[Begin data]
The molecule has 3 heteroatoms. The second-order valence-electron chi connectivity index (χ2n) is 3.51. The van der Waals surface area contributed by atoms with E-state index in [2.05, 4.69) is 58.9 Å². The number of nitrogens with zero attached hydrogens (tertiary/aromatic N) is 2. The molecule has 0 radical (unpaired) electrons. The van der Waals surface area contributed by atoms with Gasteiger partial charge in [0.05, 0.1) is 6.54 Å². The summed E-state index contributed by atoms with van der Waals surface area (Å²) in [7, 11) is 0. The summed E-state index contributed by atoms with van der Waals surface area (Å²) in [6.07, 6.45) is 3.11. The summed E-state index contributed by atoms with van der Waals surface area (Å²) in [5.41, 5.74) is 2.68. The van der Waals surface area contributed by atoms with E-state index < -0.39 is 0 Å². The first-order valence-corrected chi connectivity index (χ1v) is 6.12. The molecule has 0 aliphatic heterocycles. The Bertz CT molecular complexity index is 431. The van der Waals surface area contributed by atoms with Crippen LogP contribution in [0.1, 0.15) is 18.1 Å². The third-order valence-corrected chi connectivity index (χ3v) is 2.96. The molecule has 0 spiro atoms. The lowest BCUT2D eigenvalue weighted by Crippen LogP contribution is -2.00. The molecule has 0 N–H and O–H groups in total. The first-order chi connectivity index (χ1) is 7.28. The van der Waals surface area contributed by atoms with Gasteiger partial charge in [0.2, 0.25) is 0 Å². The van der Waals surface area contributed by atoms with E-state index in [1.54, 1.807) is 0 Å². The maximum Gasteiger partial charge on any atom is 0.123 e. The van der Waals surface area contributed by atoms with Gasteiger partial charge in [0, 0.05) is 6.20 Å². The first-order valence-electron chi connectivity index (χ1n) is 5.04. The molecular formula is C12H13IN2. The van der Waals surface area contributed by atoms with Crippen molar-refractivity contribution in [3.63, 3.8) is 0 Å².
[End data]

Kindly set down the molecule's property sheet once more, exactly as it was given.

The molecule has 3 heteroatoms. The second-order valence-electron chi connectivity index (χ2n) is 3.51. The van der Waals surface area contributed by atoms with E-state index in [2.05, 4.69) is 58.9 Å². The number of nitrogens with zero attached hydrogens (tertiary/aromatic N) is 2. The molecule has 0 radical (unpaired) electrons. The van der Waals surface area contributed by atoms with Gasteiger partial charge in [0.05, 0.1) is 6.54 Å². The summed E-state index contributed by atoms with van der Waals surface area (Å²) in [7, 11) is 0. The summed E-state index contributed by atoms with van der Waals surface area (Å²) in [6.07, 6.45) is 3.11. The summed E-state index contributed by atoms with van der Waals surface area (Å²) in [5.41, 5.74) is 2.68. The van der Waals surface area contributed by atoms with E-state index < -0.39 is 0 Å². The first-order valence-corrected chi connectivity index (χ1v) is 6.12. The molecule has 0 aliphatic heterocycles. The Bertz CT molecular complexity index is 431. The van der Waals surface area contributed by atoms with Crippen LogP contribution in [0.1, 0.15) is 18.1 Å². The third-order valence-corrected chi connectivity index (χ3v) is 2.96. The molecule has 0 spiro atoms. The lowest BCUT2D eigenvalue weighted by Crippen LogP contribution is -2.00. The molecule has 0 N–H and O–H groups in total. The first-order chi connectivity index (χ1) is 7.28. The van der Waals surface area contributed by atoms with Gasteiger partial charge in [0.2, 0.25) is 0 Å². The van der Waals surface area contributed by atoms with E-state index in [1.54, 1.807) is 0 Å². The maximum Gasteiger partial charge on any atom is 0.123 e. The van der Waals surface area contributed by atoms with Gasteiger partial charge in [0, 0.05) is 6.20 Å². The first-order valence-electron chi connectivity index (χ1n) is 5.04. The molecular formula is C12H13IN2. The van der Waals surface area contributed by atoms with Crippen molar-refractivity contribution in [3.63, 3.8) is 0 Å².